Does my liability insurance cover me for injuries that happen on the sidewalk in front of my house?
Personal liability insurance provides the insured with financial protection when they are found legally responsible for causing bodily injury or property damage to a third party. This type of insurance is usually baked into your standard homeowner's insurance policy, and this is where the confusion begins.
You might be asking yourself, "If it's a home insurance policy, won't it only cover things that happen in my home or on my premises? Like, if I spilled some water and it caused a guest to slip down the stairs?" That's true for the property coverage section of the policy, but the personal liability coverage is global. That means that even though it is part of your home insurance policy, it covers liability for damages that arise out of personal activities (i.e. not business-related) anywhere in the world (for business-related liability coverage, see 4 Essential Types of Liability Insurance Every Business Should Have).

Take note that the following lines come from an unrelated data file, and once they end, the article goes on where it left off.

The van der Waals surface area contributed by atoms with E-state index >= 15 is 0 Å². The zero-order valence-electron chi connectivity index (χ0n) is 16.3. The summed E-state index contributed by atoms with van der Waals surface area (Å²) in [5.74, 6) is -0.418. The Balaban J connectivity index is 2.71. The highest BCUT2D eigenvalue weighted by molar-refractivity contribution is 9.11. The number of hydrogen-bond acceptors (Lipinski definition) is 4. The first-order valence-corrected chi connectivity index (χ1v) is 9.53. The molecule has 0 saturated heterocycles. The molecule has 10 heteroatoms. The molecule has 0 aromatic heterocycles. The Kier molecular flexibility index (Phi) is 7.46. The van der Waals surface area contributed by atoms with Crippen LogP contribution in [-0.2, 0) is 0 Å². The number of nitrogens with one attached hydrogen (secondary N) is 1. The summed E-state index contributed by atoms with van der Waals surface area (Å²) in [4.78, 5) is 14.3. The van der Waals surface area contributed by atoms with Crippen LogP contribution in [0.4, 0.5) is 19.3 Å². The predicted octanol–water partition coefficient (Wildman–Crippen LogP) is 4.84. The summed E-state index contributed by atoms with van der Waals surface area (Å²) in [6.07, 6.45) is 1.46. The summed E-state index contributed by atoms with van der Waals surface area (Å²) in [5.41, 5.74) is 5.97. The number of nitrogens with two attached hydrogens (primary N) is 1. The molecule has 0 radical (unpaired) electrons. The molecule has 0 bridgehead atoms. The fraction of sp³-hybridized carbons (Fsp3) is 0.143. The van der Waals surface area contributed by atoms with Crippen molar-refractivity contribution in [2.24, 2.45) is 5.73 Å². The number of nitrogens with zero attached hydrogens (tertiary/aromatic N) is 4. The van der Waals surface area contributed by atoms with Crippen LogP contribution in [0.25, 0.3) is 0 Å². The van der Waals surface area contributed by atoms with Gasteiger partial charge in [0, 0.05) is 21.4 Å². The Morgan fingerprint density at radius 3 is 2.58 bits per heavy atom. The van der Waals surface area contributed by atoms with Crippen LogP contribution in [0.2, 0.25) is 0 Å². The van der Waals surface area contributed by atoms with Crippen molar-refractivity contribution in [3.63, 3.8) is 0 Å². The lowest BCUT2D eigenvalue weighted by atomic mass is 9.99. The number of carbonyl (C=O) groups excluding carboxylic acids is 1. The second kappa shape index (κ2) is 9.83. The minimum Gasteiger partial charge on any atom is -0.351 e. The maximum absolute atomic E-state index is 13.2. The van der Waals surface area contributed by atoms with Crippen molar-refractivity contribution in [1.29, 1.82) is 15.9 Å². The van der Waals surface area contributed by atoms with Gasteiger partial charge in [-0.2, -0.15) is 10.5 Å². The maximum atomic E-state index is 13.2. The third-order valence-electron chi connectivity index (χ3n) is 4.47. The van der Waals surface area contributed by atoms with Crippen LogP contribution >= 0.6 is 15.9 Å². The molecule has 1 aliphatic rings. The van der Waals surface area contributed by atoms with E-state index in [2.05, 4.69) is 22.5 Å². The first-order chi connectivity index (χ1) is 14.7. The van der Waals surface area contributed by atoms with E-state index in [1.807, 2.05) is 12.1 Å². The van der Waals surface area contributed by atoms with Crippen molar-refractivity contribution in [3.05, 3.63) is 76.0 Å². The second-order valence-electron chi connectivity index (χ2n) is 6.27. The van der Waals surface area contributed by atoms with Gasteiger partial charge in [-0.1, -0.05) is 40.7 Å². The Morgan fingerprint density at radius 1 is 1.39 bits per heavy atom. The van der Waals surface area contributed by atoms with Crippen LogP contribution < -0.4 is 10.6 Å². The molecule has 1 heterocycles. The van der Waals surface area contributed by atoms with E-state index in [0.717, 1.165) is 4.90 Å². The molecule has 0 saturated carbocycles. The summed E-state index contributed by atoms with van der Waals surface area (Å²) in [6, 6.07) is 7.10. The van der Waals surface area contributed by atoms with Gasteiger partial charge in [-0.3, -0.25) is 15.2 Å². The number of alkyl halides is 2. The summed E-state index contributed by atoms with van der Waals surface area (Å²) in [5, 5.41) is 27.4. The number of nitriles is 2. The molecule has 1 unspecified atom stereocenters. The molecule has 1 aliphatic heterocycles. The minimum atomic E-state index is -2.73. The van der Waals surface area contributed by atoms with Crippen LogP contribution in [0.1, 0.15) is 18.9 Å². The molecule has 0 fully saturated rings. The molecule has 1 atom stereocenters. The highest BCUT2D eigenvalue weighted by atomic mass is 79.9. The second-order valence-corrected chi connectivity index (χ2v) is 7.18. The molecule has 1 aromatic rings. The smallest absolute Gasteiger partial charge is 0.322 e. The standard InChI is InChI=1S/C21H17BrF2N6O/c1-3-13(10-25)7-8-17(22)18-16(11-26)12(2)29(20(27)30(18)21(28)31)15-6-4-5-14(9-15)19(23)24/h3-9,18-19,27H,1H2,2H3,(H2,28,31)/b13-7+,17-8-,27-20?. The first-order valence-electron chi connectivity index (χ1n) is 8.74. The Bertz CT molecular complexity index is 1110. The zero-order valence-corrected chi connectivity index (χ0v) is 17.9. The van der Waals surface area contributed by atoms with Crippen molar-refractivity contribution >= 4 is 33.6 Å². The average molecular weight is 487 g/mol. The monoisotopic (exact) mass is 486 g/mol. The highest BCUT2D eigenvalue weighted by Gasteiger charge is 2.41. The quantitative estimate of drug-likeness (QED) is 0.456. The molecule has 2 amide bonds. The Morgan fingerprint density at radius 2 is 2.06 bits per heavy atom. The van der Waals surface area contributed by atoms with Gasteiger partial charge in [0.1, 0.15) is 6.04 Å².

Now, in the scenario outlined in the original question, you would be liable for a branch breaking off and hurting a pedestrian even though it occurred on the sidewalk. This is because the tree belongs to you and you are ultimately liable for any damages caused by it. This is doubly true if you were negligent in your duty to maintaining the tree and left it in a dangerous condition by failing to trim it or ignored a heavy branch with a dangerous crack in it.
Interestingly, the same duty applies to the condition of the sidewalk in front of your house as well. Many homeowners assume that the sidewalk is public property and, therefore, not their responsibility. But many states have pushed the legal responsibility for things like sidewalk snow and ice clearing to the homeowner whose property is adjacent to it. This means that if someone slips on an icy patch of sidewalk in front of your house, you can be found liable for that injury if you failed to follow the state's legal requirement, such as shoveling the snow within 24 hours of a storm.
If you are found responsible for an incident that takes place away from your property, your insurance will kick in and defend you, even if it's bundled up with your home insurance (to learn about the different parts of your policy, see Breaking Down Your Homeowner's Insurance Policy, from Coverage A to Coverage E).
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